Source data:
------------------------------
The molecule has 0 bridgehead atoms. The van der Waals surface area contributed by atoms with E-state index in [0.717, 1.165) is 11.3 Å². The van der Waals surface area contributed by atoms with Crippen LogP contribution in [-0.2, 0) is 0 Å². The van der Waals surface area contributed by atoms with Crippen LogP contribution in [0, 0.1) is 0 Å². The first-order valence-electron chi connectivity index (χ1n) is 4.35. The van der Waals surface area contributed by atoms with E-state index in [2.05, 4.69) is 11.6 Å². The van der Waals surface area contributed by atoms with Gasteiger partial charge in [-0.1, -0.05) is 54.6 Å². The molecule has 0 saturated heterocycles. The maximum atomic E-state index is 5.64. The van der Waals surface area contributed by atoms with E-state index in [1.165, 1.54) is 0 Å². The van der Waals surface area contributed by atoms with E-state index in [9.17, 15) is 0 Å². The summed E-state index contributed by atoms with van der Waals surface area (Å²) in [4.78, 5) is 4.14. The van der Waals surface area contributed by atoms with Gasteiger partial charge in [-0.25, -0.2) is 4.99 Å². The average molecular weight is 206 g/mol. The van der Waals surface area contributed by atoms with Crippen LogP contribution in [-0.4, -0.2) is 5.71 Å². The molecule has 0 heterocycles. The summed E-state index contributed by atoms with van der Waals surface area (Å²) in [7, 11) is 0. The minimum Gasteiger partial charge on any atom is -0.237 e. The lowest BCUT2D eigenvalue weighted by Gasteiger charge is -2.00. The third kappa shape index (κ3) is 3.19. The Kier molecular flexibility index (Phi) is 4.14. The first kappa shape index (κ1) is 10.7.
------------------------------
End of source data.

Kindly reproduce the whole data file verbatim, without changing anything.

The molecule has 0 bridgehead atoms. The van der Waals surface area contributed by atoms with E-state index in [0.717, 1.165) is 11.3 Å². The van der Waals surface area contributed by atoms with Crippen LogP contribution in [-0.2, 0) is 0 Å². The van der Waals surface area contributed by atoms with Crippen LogP contribution in [0, 0.1) is 0 Å². The first-order valence-electron chi connectivity index (χ1n) is 4.35. The van der Waals surface area contributed by atoms with E-state index in [2.05, 4.69) is 11.6 Å². The van der Waals surface area contributed by atoms with Gasteiger partial charge in [-0.1, -0.05) is 54.6 Å². The molecule has 0 saturated heterocycles. The maximum atomic E-state index is 5.64. The van der Waals surface area contributed by atoms with E-state index in [1.165, 1.54) is 0 Å². The van der Waals surface area contributed by atoms with E-state index in [9.17, 15) is 0 Å². The summed E-state index contributed by atoms with van der Waals surface area (Å²) in [4.78, 5) is 4.14. The van der Waals surface area contributed by atoms with Gasteiger partial charge in [-0.25, -0.2) is 4.99 Å². The average molecular weight is 206 g/mol. The van der Waals surface area contributed by atoms with Crippen LogP contribution in [-0.4, -0.2) is 5.71 Å². The molecule has 0 heterocycles. The summed E-state index contributed by atoms with van der Waals surface area (Å²) in [7, 11) is 0. The minimum Gasteiger partial charge on any atom is -0.237 e. The lowest BCUT2D eigenvalue weighted by Gasteiger charge is -2.00. The third kappa shape index (κ3) is 3.19. The Kier molecular flexibility index (Phi) is 4.14. The first kappa shape index (κ1) is 10.7.